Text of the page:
Far too many managers waste time with ineffective coaching, or having rather pointless assessment dialogues with, their reports. A relatively new technique called “motivational interviewing” may be of help.
It includes many of the coaching and assessment dialogue techniques that we teach.… [read more]
There has been a lot of conflicting data on the link between stress and decision making. Most studies have shown that stress is detrimental overall to good decision making.
However, there is apparently an exception to this general rule: decisions made under threatening circumstances are more accurate if the decision-maker has elevated levels of the stress hormone cortisol.… [read more]
The biggest single work-related specific health threat is depression. Depression costs business billions of dollars a year in lost productivity in all developed countries.
A new study has shown that the biggest risk factor for the disease is living alone and since the percentage of people living alone is increasing steadily in all advanced countries, this trend will bring new challenges to HR and others dealing with employee welfare.… [read more]
As many know the new edition DSM, the psychiatrist’s bible of mental disorders, will soon be out. This is the 5th iteration of this diagnosis guide, and by far the most controversial. It enormously extends the range of diagnosable mental disorders, some with little actual research foundation.… [read more]
A new study finds that those primed with words suggesting action (‘start now’, ‘get on with it’ etc) are more likely to make impulsive decisions than those primed with words suggesting they pause, stop or rest. In other words you’ll get them working hard, perhaps, but they may make some pretty stupid decisions while doing so.… [read more]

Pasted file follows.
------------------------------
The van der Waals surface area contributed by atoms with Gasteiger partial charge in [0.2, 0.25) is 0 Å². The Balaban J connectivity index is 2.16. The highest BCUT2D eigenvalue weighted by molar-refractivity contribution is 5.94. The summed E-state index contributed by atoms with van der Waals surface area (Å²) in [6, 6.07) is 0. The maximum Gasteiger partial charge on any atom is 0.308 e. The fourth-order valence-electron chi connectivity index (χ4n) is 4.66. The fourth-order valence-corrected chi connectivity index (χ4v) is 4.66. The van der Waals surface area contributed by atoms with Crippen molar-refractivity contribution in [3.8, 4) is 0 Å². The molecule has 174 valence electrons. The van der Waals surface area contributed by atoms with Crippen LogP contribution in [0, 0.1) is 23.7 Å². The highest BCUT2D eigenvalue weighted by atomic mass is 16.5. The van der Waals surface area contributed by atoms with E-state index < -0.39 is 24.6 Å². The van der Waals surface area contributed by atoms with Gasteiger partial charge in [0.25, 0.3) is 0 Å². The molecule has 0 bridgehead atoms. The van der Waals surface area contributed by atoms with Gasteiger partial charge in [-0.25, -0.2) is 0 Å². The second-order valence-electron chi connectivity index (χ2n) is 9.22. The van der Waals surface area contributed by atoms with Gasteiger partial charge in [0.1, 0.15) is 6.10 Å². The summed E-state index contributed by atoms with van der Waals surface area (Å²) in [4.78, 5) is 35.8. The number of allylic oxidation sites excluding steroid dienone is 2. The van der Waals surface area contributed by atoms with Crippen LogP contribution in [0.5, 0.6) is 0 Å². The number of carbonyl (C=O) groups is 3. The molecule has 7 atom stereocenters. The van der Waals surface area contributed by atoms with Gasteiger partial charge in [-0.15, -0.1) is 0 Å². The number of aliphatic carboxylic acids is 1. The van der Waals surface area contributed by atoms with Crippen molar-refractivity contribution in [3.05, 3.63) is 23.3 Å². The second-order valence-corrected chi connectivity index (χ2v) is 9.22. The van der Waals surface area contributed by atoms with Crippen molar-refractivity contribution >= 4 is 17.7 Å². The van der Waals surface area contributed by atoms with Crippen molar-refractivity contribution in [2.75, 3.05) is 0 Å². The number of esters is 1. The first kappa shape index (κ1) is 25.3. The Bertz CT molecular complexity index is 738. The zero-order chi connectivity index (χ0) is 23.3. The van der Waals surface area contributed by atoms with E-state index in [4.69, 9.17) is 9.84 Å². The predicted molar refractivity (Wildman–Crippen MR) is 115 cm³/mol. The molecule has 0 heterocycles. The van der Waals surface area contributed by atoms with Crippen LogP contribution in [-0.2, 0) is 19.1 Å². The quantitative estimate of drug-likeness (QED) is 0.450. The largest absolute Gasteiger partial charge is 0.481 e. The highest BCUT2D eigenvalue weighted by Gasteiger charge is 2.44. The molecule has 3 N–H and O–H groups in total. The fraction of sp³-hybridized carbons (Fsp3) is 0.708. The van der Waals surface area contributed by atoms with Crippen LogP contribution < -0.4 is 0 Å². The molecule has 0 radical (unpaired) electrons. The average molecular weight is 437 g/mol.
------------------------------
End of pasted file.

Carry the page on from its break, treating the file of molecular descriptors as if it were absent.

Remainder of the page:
We choose our political leaders, or our CEOs, on the basis of their brain power, right? Wrong.
According to a study published today in the Proceedings of the Royal Society, leaders are largely selected on the basis of the tone of their voice.… [read more]
We’ll all have to cope with the Millennium generation in the workplace very soon. It’s as well to know something about them. The latest study by San Diego State University based on longitudinal data collected by the University of Michigan shows that Gen M is focused principally on fame and money (70% more so than Boomers).… [read more]
Really? A study published today by Cold Spring Harbor Laboratory demonstrates that humans have the same decision-making capability as… rats!
The most accurate decisions, the scientists show, are those that involve the use of visual and auditory input and rodents and humans are not that different in these respects.… [read more]
We frequently get a number of eyebrows raised in workshops when we say that decision-making is not based on facts or a reasoned weighing of options, but rather on social interactions, emotion and assumptions (which other research has shown to be mostly erroneous).… [read more]
Further to the research on the productivity evils of multitasking I posted last week, below is a rather good piece from today’s Sydney Morning Herald on the same topic. I particularly like the tips at the end of the piece:
… [read more]
The key is to stop multitasking – it just doesn’t work when you need to focus and be productive.